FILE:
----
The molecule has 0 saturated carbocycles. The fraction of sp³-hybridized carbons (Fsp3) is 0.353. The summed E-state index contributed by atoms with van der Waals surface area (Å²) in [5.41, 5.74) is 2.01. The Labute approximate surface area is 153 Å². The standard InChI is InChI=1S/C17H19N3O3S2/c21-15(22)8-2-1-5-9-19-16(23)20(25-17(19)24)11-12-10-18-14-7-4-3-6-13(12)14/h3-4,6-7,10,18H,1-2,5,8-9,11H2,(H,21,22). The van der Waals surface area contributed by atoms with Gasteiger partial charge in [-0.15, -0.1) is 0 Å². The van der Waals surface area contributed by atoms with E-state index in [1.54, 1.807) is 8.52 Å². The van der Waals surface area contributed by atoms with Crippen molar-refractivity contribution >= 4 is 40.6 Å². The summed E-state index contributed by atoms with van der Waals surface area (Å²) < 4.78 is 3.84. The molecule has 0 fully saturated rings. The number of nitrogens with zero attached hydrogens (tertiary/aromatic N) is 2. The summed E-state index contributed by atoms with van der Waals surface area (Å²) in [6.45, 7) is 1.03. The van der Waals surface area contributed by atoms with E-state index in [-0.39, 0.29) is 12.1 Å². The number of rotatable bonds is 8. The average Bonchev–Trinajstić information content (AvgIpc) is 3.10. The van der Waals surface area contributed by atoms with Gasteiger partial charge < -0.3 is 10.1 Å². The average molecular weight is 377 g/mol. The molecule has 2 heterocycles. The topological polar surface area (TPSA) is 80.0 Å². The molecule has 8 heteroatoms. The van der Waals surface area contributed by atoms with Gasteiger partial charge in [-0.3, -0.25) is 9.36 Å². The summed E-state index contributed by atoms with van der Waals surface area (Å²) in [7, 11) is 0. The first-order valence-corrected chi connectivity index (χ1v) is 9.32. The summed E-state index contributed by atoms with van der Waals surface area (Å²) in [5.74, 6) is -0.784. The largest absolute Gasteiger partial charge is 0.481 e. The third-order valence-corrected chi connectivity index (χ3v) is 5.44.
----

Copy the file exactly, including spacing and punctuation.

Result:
The molecule has 0 saturated carbocycles. The fraction of sp³-hybridized carbons (Fsp3) is 0.353. The summed E-state index contributed by atoms with van der Waals surface area (Å²) in [5.41, 5.74) is 2.01. The Labute approximate surface area is 153 Å². The standard InChI is InChI=1S/C17H19N3O3S2/c21-15(22)8-2-1-5-9-19-16(23)20(25-17(19)24)11-12-10-18-14-7-4-3-6-13(12)14/h3-4,6-7,10,18H,1-2,5,8-9,11H2,(H,21,22). The van der Waals surface area contributed by atoms with Gasteiger partial charge in [-0.15, -0.1) is 0 Å². The van der Waals surface area contributed by atoms with E-state index in [1.54, 1.807) is 8.52 Å². The van der Waals surface area contributed by atoms with Crippen molar-refractivity contribution >= 4 is 40.6 Å². The summed E-state index contributed by atoms with van der Waals surface area (Å²) < 4.78 is 3.84. The molecule has 0 fully saturated rings. The number of nitrogens with zero attached hydrogens (tertiary/aromatic N) is 2. The summed E-state index contributed by atoms with van der Waals surface area (Å²) in [6.45, 7) is 1.03. The van der Waals surface area contributed by atoms with E-state index in [-0.39, 0.29) is 12.1 Å². The number of rotatable bonds is 8. The average Bonchev–Trinajstić information content (AvgIpc) is 3.10. The van der Waals surface area contributed by atoms with Gasteiger partial charge < -0.3 is 10.1 Å². The average molecular weight is 377 g/mol. The molecule has 2 heterocycles. The topological polar surface area (TPSA) is 80.0 Å². The molecule has 8 heteroatoms. The van der Waals surface area contributed by atoms with Gasteiger partial charge in [-0.3, -0.25) is 9.36 Å². The summed E-state index contributed by atoms with van der Waals surface area (Å²) in [7, 11) is 0. The first-order valence-corrected chi connectivity index (χ1v) is 9.32. The summed E-state index contributed by atoms with van der Waals surface area (Å²) in [5.74, 6) is -0.784. The largest absolute Gasteiger partial charge is 0.481 e. The third-order valence-corrected chi connectivity index (χ3v) is 5.44.